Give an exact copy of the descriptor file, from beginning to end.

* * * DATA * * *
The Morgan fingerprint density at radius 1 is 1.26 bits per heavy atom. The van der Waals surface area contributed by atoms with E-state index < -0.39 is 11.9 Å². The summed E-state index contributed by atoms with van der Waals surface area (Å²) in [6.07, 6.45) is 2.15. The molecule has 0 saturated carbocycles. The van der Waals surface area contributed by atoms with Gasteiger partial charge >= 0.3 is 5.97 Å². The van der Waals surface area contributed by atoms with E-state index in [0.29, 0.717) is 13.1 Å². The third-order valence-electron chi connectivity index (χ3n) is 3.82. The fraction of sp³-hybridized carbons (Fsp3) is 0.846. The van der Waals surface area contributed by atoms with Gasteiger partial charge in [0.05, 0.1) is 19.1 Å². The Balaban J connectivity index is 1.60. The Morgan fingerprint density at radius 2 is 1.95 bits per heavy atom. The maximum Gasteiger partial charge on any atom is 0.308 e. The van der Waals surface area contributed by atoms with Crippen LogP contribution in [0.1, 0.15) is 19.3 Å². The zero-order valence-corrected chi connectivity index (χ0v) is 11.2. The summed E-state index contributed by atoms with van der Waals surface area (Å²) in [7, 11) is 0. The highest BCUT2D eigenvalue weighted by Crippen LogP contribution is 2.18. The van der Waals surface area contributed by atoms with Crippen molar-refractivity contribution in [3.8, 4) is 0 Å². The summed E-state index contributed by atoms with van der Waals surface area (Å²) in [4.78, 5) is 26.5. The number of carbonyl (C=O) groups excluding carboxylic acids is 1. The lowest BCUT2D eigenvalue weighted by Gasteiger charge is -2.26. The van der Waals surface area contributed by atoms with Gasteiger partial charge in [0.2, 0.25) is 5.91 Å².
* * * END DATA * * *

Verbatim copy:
The Morgan fingerprint density at radius 1 is 1.26 bits per heavy atom. The van der Waals surface area contributed by atoms with E-state index < -0.39 is 11.9 Å². The summed E-state index contributed by atoms with van der Waals surface area (Å²) in [6.07, 6.45) is 2.15. The molecule has 0 saturated carbocycles. The van der Waals surface area contributed by atoms with Gasteiger partial charge >= 0.3 is 5.97 Å². The van der Waals surface area contributed by atoms with E-state index in [0.29, 0.717) is 13.1 Å². The third-order valence-electron chi connectivity index (χ3n) is 3.82. The fraction of sp³-hybridized carbons (Fsp3) is 0.846. The van der Waals surface area contributed by atoms with Gasteiger partial charge in [0.05, 0.1) is 19.1 Å². The Balaban J connectivity index is 1.60. The Morgan fingerprint density at radius 2 is 1.95 bits per heavy atom. The maximum Gasteiger partial charge on any atom is 0.308 e. The van der Waals surface area contributed by atoms with Crippen LogP contribution in [0.1, 0.15) is 19.3 Å². The zero-order valence-corrected chi connectivity index (χ0v) is 11.2. The summed E-state index contributed by atoms with van der Waals surface area (Å²) in [7, 11) is 0. The highest BCUT2D eigenvalue weighted by Crippen LogP contribution is 2.18. The van der Waals surface area contributed by atoms with Crippen molar-refractivity contribution in [3.8, 4) is 0 Å². The summed E-state index contributed by atoms with van der Waals surface area (Å²) in [4.78, 5) is 26.5. The number of carbonyl (C=O) groups excluding carboxylic acids is 1. The lowest BCUT2D eigenvalue weighted by Gasteiger charge is -2.26. The van der Waals surface area contributed by atoms with Gasteiger partial charge in [0.2, 0.25) is 5.91 Å².